Single Standing Stones
As for single standing stones, the evidence from Pitnacree (MPK1714) indicates that at least one such stone was erected during the Early Bronze Age, or Late Chalcolithic. There, cremated human remains dating to 2340–1960 cal BC (GrA-21744, 3740±60 BP at 95.4% probability) were deposited in the pit of a standing stone on the summit of an Early Neolithic round barrow. The slab bearing by-then ancient cupmarks that probably stood erect at the summit of the massive round barrow at North Mains (MPK1358; Barclay 1983, 199) is highly likely to have been erected during the Early Bronze Age – or, at least, the creation of the barrow in that era provides a terminus post quem for its erection. The evidence from elsewhere is more equivocal. At Balnaguard (MPK1705), the proximity of cists and other funerary deposits to a standing stone that may actually have been part of a row does not prove that the stone/s was/were erected during the Early Bronze Age. One of the outstanding research questions is: how many single standing stones were erected in this part of Scotland during the Early Bronze Age?
Regarding stone circles, Bradley’s re-evaluation of Croftmoraig (MPK363) concluded that the 11–12m wide circle of nine stones that formed the outermost stone setting was probably erected around or shortly before 2000 BC. This stone setting included a ‘porch’ facing south-east, close to two possible grave pits. It was the earliest monumental structure at the site (Bradley and Nimura 2016, 118). The stones are graded in size, being taller towards the south and south-west, and those taller stones are also of a stone type that glitters in the sunlight. A gradation of stone heights which emphasised the south-west was also noted for the kerb of the ring-cairn at Sketewan (MPK5380; Bradley and Nimura 2016, 118). Moreover, the natural mound upon which the circle was erected had been shaped so that it was highest at the south and south-west (Bradley and Nimura 2016, 150). This emphasis on the south and south-west is shared with the recumbent stone circles of north-east Scotland (Bradley 2005; Welfare 2011) and the Clava Cairns around Inverness (Bradley 2000). These are monument types that were constructed during the Late Chalcolithic or Early Bronze Age, probably between 2300 BC and 2000 BC, and which may well have been contemporary with the first stone circle at Croftmoraig. This orientation indicates an interest in the position of the midwinter setting sun as it travelled down the side of a nearby hill (Bradley and Nimura 2016, 146). Scott has also noted that this also marks the position of the setting full moon near its southern standstill position (Sheridan 2021). A further orientation for the circle, indicated by the outlying stones forming the ‘porch’, is that towards the north-west, where the midsummer sun sets into the side of Schiehallion, a prominent mountain in the distance.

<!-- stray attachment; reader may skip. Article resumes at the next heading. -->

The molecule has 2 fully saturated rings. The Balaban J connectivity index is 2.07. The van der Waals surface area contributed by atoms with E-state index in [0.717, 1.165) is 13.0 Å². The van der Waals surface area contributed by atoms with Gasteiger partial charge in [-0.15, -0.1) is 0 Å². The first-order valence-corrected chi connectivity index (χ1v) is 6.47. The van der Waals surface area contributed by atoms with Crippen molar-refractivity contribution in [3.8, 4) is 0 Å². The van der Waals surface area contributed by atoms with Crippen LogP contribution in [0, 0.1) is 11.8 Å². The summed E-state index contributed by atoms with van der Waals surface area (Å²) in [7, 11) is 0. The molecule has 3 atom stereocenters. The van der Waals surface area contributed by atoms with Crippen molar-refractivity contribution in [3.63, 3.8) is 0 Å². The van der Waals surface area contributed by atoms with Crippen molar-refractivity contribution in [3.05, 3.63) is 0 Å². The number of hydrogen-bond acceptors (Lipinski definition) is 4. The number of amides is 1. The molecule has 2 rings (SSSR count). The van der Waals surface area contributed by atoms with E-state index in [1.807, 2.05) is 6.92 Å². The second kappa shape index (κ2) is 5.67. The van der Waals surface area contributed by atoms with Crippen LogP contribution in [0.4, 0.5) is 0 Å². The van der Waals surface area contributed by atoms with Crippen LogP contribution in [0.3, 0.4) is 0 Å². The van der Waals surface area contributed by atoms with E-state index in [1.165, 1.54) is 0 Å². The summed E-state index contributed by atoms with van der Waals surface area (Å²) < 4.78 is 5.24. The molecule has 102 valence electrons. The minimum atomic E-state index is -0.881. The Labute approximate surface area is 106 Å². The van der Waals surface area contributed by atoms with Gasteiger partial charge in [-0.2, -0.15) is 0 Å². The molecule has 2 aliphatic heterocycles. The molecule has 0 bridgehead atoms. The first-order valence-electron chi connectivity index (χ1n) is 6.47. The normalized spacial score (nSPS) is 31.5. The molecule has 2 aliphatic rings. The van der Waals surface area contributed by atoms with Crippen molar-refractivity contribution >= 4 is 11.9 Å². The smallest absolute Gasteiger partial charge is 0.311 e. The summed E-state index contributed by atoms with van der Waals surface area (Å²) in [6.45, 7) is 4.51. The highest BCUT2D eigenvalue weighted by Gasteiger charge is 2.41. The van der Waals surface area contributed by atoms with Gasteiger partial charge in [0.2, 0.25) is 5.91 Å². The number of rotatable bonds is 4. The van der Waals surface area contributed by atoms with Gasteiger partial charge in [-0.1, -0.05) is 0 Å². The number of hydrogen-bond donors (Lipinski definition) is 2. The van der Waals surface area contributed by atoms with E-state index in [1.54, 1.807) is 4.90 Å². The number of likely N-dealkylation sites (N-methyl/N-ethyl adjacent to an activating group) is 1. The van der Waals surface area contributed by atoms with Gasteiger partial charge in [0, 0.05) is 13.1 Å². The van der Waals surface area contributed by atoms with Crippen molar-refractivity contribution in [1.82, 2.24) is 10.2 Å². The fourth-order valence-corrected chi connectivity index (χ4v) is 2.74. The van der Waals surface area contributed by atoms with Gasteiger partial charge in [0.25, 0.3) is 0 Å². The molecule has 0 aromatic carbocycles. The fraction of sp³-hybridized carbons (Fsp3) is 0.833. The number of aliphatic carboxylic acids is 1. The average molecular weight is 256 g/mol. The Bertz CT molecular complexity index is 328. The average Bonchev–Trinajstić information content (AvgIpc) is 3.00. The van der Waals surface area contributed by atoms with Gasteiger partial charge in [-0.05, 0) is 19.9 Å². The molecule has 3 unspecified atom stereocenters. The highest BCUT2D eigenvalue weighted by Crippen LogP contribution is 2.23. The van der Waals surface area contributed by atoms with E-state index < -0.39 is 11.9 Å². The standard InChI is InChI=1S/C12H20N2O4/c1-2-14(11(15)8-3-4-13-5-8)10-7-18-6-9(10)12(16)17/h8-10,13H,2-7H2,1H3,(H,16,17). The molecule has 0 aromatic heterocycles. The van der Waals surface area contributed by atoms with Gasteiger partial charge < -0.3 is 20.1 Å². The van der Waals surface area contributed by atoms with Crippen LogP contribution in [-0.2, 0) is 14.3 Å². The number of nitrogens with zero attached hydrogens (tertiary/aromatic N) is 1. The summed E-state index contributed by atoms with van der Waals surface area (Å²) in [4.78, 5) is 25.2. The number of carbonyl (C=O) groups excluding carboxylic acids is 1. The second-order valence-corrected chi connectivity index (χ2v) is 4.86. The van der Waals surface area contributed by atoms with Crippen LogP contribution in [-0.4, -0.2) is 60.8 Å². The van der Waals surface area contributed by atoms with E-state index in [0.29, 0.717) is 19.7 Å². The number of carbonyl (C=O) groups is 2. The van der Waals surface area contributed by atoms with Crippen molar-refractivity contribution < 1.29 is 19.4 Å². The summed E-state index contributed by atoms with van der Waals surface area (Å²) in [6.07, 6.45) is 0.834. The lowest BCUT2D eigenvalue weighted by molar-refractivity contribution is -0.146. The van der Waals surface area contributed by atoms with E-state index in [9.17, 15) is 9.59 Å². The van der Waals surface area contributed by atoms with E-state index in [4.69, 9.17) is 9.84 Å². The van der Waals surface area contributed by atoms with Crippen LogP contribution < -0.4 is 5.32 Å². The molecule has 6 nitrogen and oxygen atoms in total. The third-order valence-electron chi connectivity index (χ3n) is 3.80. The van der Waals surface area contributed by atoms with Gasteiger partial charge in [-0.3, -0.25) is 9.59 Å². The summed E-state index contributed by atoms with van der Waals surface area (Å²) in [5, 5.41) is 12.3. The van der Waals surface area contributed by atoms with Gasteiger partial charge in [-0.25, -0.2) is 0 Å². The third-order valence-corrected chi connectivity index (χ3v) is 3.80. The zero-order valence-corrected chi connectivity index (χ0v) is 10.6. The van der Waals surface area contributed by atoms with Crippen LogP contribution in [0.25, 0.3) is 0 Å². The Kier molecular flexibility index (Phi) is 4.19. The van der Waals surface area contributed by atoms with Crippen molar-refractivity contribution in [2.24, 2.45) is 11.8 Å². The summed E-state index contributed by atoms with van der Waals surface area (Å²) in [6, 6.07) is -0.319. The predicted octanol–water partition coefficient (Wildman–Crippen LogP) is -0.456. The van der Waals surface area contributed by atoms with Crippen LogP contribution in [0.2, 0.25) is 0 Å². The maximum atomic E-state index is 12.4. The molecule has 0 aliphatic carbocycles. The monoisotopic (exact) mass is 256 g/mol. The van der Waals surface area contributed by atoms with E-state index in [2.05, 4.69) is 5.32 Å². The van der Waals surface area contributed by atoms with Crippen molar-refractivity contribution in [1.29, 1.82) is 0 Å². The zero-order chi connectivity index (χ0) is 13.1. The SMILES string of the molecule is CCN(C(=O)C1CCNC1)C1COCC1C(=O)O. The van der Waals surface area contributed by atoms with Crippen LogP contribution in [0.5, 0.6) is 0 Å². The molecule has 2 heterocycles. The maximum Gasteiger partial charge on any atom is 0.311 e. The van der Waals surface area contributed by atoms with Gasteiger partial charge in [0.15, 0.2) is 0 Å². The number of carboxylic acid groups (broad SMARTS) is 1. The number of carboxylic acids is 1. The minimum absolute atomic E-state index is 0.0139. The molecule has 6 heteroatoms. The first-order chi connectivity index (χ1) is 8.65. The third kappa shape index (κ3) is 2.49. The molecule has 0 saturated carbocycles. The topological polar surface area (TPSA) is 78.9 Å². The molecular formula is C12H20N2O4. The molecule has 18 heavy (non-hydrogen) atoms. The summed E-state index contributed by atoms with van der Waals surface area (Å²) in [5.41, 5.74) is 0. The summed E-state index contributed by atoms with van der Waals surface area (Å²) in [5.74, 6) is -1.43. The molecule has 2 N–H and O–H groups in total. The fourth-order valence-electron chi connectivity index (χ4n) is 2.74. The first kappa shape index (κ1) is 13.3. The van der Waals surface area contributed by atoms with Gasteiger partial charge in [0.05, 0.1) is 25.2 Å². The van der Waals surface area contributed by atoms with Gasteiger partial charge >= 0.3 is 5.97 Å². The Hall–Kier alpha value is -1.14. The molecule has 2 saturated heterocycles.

As for how many of the other stone circles in Perth and Kinross are likely to be of Early Bronze Age date, this remains to be established by excavation. The grading of stone heights towards the south and south-west is a feature shared with the Middle Bronze Age oval setting at Croftmoraig.
A further key outstanding research question is the issue of whether any cupmarks, or indeed cup-and-ring marks, may have been created here during this period, as opposed to during the Late Neolithic. Both the Neolithic chapter and the Scotland’s Rock Art Project website provide information on the chronology of Scottish rock art in Perth and Kinross and elsewhere in Scotland (ScARF Neolithic section; Scotland’s Rock Art Project). Elsewhere, Bradley has reasonably argued that cupmarks may have been added to Clava Cairns (Bradley 2000) and recumbent stone circles (Bradley 2005) during the Late Chalcolithic or Early Bronze Age. In a recent study of the rock art site at Urlar (MPK1011), Bradley has argued that the depth of the cupmarks there point towards an Early Bronze Age date, although there is no corroborative dating evidence at that site (Bradley and Watson 2019). Currently, the only firm candidate for any kind of ‘rock art’ dating to the Early Bronze Age in Perth and Kinross is the unusual, and non-cupmarked, design on the underside of the Forteviot ‘dagger-grave’ cist capstone. This has nothing to do with the Atlantic rock art repertoire of cup- and cup-and-ring marks etc. One other potential candidate for Early Bronze Age ‘rock art’ is the apparent ‘ring with handle’ design found alongside cup-and-ring motifs on a cist slab at Loanleven (MPK2114; Russell-White et al 1992, illus 10). It is reasonable to suggest that the slab represents the reuse of an ancient piece of Atlantic cup-and-ring rock art (Russell-White et al 1992, 304). However, the ‘ring with handle’ design does not sit comfortably within that tradition and nor does it sit comfortably within the Irish passage tomb art repertoire, despite the excavators’ claims (Russell-White et al 1992, 311). It may be that that particular design was added when the slab was inserted into the cist. Human remains from that cist have been radiocarbon dated to 2140–1783 cal BC (GU-2543 [3620±50 BP]; Russell-White et al 1992, 304).